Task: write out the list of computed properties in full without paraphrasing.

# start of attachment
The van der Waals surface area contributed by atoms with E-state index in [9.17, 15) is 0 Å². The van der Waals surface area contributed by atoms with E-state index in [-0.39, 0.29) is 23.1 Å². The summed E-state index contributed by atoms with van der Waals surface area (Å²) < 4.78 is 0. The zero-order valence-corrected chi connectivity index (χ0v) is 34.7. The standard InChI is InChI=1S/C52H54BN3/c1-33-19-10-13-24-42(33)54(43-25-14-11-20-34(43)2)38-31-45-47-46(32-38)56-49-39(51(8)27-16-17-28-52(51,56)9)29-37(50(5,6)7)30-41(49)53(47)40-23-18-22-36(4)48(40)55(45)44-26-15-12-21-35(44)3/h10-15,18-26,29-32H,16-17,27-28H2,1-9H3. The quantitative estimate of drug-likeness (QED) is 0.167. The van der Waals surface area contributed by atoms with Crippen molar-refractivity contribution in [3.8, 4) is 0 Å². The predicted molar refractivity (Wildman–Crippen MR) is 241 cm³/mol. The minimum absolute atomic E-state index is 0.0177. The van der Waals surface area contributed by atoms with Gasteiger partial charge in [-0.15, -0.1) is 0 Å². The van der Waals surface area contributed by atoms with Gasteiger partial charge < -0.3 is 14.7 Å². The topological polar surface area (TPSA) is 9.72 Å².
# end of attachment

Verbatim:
The van der Waals surface area contributed by atoms with E-state index in [9.17, 15) is 0 Å². The van der Waals surface area contributed by atoms with E-state index in [-0.39, 0.29) is 23.1 Å². The summed E-state index contributed by atoms with van der Waals surface area (Å²) < 4.78 is 0. The zero-order valence-corrected chi connectivity index (χ0v) is 34.7. The standard InChI is InChI=1S/C52H54BN3/c1-33-19-10-13-24-42(33)54(43-25-14-11-20-34(43)2)38-31-45-47-46(32-38)56-49-39(51(8)27-16-17-28-52(51,56)9)29-37(50(5,6)7)30-41(49)53(47)40-23-18-22-36(4)48(40)55(45)44-26-15-12-21-35(44)3/h10-15,18-26,29-32H,16-17,27-28H2,1-9H3. The quantitative estimate of drug-likeness (QED) is 0.167. The van der Waals surface area contributed by atoms with Crippen molar-refractivity contribution in [3.8, 4) is 0 Å². The predicted molar refractivity (Wildman–Crippen MR) is 241 cm³/mol. The minimum absolute atomic E-state index is 0.0177. The van der Waals surface area contributed by atoms with Gasteiger partial charge in [-0.15, -0.1) is 0 Å². The van der Waals surface area contributed by atoms with Gasteiger partial charge < -0.3 is 14.7 Å². The topological polar surface area (TPSA) is 9.72 Å².